We hear it all summer. The preseason is a waste. Let’s get on to the real thing. Colleges do it, why can’t the pros?

The NFL can’t — or won’t — because the exhibition games actually do serve a purpose for people such as officiating chief Dean Blandino and head of football operations Troy Vincent. They have been mining the preseason matchups for data that could lead to significant changes.

The information gathering includes looking at kickoffs, how technology is used, officiating, and, yes, the length of the preseason.

Vincent, a former star defensive back in the league and previous president of the players’ union before becoming an assistant to Commissioner Roger Goodell, smiles dryly when asked about cutting back the preseason schedule from four games to three. Or two. Or, can you imagine, none?

He then cites the value of summer contests.

“We are learning from all the data, whether it’s chips in the football or using an eighth official or moving touchbacks to the 25 (yard line),” Vincent says.

And what is the NFL finding out? Here’s what Vincent and Blandino are examining:

KICKOFFS — The theory on having touchbacks move 5 more yards to the 25 is it will reduce the number of returns in what is considered one of the most dangerous (yet entertaining) plays in the sport.

“The injury numbers lead us to believe there are more injuries on kick returns, so is there a way to protect our players from unnecessary risk?” Blandino asks. “We have engaged special teams special teams coaches, and the competition committee will continue to look at it. We need another year’s data.

“We got a lot of really good ideas from special teams coaches. Concepts such as no running starts for kick team players; eliminate double-team blocks; no two-man wedge blocks; bringing a minimum number of return team players up to the front line so it looks more like a punt return — all those things have been suggested.”

Vincent stresses the NFL will still play football.

“‘We’re not taking the foot out of the game,” he says. “It’s our responsibility to look at kickoffs and analyze and make adjustments, to understand how these injuries are associated with our game. These are dynamic plays, and we want to know the data better so we can do better.”

OFFICIATING — The NFL has rules, and rules on top of those rules, with tangents and specific applications. Seems like it takes a doctorate to decipher the rulebook.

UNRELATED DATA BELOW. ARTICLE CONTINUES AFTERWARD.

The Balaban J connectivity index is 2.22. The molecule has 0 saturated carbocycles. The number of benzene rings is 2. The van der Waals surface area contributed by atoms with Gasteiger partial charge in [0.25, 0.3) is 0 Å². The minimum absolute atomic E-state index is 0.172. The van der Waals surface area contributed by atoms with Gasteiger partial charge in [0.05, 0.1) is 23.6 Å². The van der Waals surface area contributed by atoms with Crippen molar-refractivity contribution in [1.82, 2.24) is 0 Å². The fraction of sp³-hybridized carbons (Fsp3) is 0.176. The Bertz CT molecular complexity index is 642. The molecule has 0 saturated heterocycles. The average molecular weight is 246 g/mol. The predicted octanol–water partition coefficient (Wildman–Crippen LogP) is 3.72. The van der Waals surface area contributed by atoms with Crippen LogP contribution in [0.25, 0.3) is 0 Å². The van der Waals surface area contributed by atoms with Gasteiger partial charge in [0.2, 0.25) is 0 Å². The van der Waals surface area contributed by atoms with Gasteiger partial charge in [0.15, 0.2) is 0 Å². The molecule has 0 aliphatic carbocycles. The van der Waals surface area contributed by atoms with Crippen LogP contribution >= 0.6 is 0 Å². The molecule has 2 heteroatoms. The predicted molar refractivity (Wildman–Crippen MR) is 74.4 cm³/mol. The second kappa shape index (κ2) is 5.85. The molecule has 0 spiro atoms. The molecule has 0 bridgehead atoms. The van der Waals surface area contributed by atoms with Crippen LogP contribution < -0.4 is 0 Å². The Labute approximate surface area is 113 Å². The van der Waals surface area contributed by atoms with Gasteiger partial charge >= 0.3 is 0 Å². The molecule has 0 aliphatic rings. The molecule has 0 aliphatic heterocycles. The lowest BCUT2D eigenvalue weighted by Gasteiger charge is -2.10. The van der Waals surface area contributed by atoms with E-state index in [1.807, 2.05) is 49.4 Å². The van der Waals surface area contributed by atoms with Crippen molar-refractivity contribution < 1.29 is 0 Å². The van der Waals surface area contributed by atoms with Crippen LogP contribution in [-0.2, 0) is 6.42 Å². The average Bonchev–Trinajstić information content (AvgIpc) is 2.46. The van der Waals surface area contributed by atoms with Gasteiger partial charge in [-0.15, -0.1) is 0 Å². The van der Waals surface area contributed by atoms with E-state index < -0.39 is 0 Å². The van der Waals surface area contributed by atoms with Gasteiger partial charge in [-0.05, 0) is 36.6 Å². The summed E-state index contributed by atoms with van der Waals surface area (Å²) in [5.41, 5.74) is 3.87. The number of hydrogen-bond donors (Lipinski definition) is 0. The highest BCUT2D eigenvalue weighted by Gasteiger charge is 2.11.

What does appear to make sense is adding an eighth official on the field, something the NFL has experimented with in the preseason.

Is something imminent?

“That extra set of eyes fills some gaps,” Blandino says. “The feedback was positive. We’re in the process of … putting together a summary for the competition committee and we will discuss it, and in 2017 make a recommendation to the clubs for 2017 or beyond.

“We feel good about the pipeline of officials ready to come into the league,” he added.

The NFL also is looking into how virtual reality in training can sharpen officiating.

TECHNOLOGY — The use of videos on the sideline Microsoft Surface tablets has been tabled for regular-season games. There’s still plenty of debate among coaches about potential competitive advantages, so, for now, only photos are available on the sideline.

Reservations start with a lack of familiarity and a general slippery grasp on technology by many in the league. Vincent gets feedback from some coaches who simply like to do things the old-fashioned way.

“Our thought is why not utilize the technology to advance the game. But we must be sure we are advancing the game,” he said.

“The players are loving it and every club has gotten the opportunity to experience it in the preseason,” Vincent said. “It’s inevitable with this technology because the players have all grown up with it. There are some coaches who grew up in this digital era.”

The competition committee believed owners would approve sideline videos last March, but they sought more information. It certainly will be recommended again.

Blandino’s officials are using tracking devices to monitor their game movements, and a performance and wellness group works with them to build rest and recovery programs based on the data.

“Depending on the type of game and the weather, and how much each official moved — not just total distance but the intensity of the movement — they take the body composition and create a formula, a workload number,” Blandino says. “If they see that it was high, here is what we are recommending for rest.

“It’s pushing the envelope on and a big priority,” he added.

SHORTER PRESEASON — Former Giants coach Tom Coughlin is helping Vincent’s department in its research on the length of the preseason. They’ve asked ownership “and we have gotten mixed responses,” he says.

Traditionalists, especially coaches, say a cutback won’t allow enough time to build the team.

“A lot of people with Lombardi Trophies in their lobby are saying that,” Vincent says.

“My opposition to getting rid of the fourth game is really being able to see fourth- through seventh-rounders and undrafted free agents and other free agents trying to make the team. Will they get a long enough look? Remember, there is nothing like evaluating performance in real time. Practice and meetings can tell you so much, but there is nothing that equates to being on the field in games.

“We’re also listening to the players,” Vincent said. “Some say, ‘If I only had two games, I wouldn’t have had that opportunity to make the team. ‘A guy like that might not even get on the field.”


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